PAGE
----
Forum for Science, Industry and Business

Sponsored by:     3M 
Search our Site:


Research team from Münster develops innovative catalytic chemistry process


Inspired by the chemistry of the eye: Münster University chemists have succeeded in turning to their advantage a chemical reaction which takes place in the eye and enables us to see light and dark. It can be used to create important carbon compounds which need a lot of energy to be produced by other means.

Nature can do it, and chemists in the lab often dream of doing it: producing substances simply and ecologically – as far as possible without any undesirable side-products.

Inspiration to the chemists: the eye

Photo: Tiplyashin (Permission for photo use only in connection with this press release and with indication of photo credit)

A team of researchers from Münster University has now succeeded in turning to its advantage a chemical reaction which takes place in the eye and enables us to see light and dark.

This process, say the researchers, is of great interest for the chemical industry because it could be used to create special variants (isomers) of important carbon compounds which need a lot of energy to be produced by other means.

In the eye, the light-absorbing pigment rhodopsin plays an elementary role as a light sensor. When light enters the eye, rhodopsin triggers a chemical signal chain, thereby activating the photoreceptor cells. “We were inspired by this process,” says Jan Metternich, a doctoral student of chemistry who carried out the study together with Dr. Ryan Gilmour, Professor of Chemical Biology in the “Cells in Motion” Cluster of Excellence at Münster University.

One of the central components of the light-absorbing pigment rhodopsin is retinal (“Vitamin A”). To activate the photoreceptor cells, however, a very special variant of the retinal molecule is needed. As a result of light entering the eye, it is converted into a second, very similar form, thereby starting off the chemical signal chain. “Isomers” are what chemists call the different forms of a molecule.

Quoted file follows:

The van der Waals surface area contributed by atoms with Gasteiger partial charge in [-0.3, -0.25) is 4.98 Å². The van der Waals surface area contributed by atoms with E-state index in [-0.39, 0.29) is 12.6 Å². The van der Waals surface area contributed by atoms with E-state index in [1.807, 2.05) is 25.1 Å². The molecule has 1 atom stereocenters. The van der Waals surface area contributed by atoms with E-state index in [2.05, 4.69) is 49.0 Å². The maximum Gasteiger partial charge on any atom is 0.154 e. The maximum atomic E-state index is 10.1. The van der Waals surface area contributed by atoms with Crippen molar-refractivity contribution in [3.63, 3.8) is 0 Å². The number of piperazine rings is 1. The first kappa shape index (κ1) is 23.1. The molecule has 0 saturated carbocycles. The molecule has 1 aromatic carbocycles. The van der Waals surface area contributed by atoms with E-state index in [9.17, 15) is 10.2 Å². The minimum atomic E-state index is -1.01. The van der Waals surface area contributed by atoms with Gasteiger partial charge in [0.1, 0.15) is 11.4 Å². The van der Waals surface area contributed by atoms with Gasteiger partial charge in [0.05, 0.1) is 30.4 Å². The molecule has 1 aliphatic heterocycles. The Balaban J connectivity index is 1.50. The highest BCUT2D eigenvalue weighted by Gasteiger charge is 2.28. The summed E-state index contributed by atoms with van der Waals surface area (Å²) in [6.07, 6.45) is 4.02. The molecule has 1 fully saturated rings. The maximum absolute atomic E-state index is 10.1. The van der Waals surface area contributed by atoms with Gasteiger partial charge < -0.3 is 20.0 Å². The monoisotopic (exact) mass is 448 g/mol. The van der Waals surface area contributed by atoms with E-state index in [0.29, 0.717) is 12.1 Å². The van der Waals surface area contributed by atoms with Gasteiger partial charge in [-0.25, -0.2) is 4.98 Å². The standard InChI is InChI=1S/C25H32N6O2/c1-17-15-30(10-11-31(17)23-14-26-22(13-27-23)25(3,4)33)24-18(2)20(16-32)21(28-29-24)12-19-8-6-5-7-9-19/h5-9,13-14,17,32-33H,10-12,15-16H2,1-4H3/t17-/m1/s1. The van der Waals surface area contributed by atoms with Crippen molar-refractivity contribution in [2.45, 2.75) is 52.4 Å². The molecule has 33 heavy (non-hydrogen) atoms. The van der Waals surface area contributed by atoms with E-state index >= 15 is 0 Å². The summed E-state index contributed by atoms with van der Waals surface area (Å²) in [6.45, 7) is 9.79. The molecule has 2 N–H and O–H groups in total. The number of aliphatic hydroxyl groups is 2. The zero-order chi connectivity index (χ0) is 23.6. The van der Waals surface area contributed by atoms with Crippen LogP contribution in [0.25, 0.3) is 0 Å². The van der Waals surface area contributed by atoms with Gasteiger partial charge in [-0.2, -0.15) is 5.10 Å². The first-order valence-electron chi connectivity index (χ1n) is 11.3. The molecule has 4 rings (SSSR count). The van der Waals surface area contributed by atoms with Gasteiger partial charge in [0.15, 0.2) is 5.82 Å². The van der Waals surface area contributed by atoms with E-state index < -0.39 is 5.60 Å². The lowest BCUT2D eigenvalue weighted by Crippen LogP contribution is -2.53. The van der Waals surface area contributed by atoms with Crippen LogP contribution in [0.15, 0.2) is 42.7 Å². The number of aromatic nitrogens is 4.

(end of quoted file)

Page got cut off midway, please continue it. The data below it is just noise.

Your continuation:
“The selective formation of isomers is important not only for our ability to see, but also, for example, for the production of medicines, and agrochemicals,” says Ryan Gilmour. “Our innovative method has provided us with a simple way of selectively producing these valuable isomers that are needed for both academic and industrial chemistry.”

The reaction is triggered by light – just as in the eye. The so-called catalyst which the reactions require – which increases the speed of the reaction – is a cheap and ecological molecule: riboflavin, a B vitamin which is also used, for example, as a food colour additive.

Original literature:

Jan B. Metternich and Ryan Gilmour (2015): A Bio-Inspired, Catalytic E → Z Isomerization of Activated Olefin. J. Am. Chem. Soc.; DOI: 10.1021/jacs.5b07136

Weitere Informationen: Original publication CiM Professor Ryan Gilmour

Dr. Christina Heimken | idw - Informationsdienst Wissenschaft

More articles from Life Sciences:

nachricht Signaling Pathways to the Nucleus
19.03.2018 | Albert-Ludwigs-Universität Freiburg im Breisgau

nachricht In monogamous species, a compatible partner is more important than an ornamented one